“These are dangerous times for democracy. We live in an age of winners and losers, where the odds are stacked in favor of the already fortunate. Stalled social mobility and entrenched inequality give the lie to the American credo that “you can make it if you try”. The consequence is a brew of anger and frustration that has fueled populist protest and extreme polarization, and led to deep distrust of both government and our fellow citizens–leaving us morally unprepared to face the profound challenges of our time.
World-renowned philosopher Michael J. Sandel argues that to overcome the crises that are upending our world, we must rethink the attitudes toward success and failure that have accompanied globalization and rising inequality. Sandel shows the hubris a meritocracy generates among the winners and the harsh judgement it imposes on those left behind, and traces the dire consequences across a wide swath of American life. He offers an alternative way of thinking about success–more attentive to the role of luck in human affairs, more conducive to an ethic of humility and solidarity, and more affirming of the dignity of work. The Tyranny of Merit points us toward a hopeful vision of a new politics of the common good.”
To this brief summary on the dust jacket of the book, I will only add that this is the third book in the last three book club meetings that invites us to reflect on the responsibility of our elites for the malaise that has engulfed the country for many years. Yuval Levin’s A Time to Build documented how the elites (in the academy, the media, the culture and in politics) used the institutions they lead for self-promotion rather than for the common good. In Deaths of Despair, Anne Case and Angus Deaton state: “the elite can sometimes be smug about their accomplishments, attributing them to their own merit, and dismissive of those without degrees” and, referring to Michael Young’s book The Rise of the Meritocracy, “there is a dark side [of meritocracy] that was long ago predicted by Michael Young … who saw meritocracy as leading to social calamity … Young presciently referred to the left-behind group as ‘the populists’ and the elite as ‘the hypocrisy’.” Michael Sandel quotes from Michael Young’s book in his own analysis of the moral and religious root causes of the dark side of meritocracy that created the chasm between the credentialed and the uncredentialled and the populist reaction we are experiencing.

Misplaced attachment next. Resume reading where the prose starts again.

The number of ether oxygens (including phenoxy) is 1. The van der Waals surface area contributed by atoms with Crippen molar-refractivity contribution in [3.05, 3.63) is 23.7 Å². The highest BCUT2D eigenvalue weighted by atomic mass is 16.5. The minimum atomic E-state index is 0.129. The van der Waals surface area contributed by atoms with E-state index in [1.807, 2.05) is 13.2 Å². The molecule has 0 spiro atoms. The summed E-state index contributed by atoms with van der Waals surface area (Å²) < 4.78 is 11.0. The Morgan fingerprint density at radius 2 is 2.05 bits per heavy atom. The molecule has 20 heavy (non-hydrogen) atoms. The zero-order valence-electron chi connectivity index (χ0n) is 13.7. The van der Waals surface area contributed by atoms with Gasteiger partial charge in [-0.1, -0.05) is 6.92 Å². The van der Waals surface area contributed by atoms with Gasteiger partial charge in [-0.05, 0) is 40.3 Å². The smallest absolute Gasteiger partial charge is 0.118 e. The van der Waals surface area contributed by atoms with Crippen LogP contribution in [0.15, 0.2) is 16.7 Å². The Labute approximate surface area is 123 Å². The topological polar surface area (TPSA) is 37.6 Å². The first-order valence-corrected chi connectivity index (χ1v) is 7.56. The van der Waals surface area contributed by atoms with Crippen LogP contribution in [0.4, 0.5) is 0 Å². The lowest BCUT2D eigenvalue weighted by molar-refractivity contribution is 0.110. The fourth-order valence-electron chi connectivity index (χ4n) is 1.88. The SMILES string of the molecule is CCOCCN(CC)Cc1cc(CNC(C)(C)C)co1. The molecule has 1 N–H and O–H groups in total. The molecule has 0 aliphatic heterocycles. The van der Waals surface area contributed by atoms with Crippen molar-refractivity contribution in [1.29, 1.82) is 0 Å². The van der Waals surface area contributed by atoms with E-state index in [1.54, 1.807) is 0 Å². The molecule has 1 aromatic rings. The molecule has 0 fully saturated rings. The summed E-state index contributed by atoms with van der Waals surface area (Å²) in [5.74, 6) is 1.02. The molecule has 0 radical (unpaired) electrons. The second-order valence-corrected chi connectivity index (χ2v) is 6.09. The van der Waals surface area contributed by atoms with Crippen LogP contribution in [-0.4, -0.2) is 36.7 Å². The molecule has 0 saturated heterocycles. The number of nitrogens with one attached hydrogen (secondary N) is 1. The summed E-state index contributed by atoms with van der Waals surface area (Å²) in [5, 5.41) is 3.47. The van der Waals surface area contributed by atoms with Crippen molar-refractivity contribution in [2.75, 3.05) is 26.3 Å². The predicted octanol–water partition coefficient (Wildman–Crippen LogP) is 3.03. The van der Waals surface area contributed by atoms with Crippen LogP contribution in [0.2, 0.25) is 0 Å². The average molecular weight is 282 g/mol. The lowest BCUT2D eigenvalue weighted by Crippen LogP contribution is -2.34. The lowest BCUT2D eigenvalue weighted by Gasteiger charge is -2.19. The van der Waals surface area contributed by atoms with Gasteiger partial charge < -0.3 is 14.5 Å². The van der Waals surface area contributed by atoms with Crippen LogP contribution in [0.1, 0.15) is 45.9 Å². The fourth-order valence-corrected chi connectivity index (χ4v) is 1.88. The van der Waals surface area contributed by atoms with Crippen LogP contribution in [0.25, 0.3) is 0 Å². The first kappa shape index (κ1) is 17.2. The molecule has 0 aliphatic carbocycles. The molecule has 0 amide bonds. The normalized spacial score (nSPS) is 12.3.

You are invited to join a discussion of this timely and relevant book at our HBS Alumni Book Club’s (virtual) meeting of November 19 from 12:30PM to 2:30PM.
Participants must register by November 18th to join the discussion.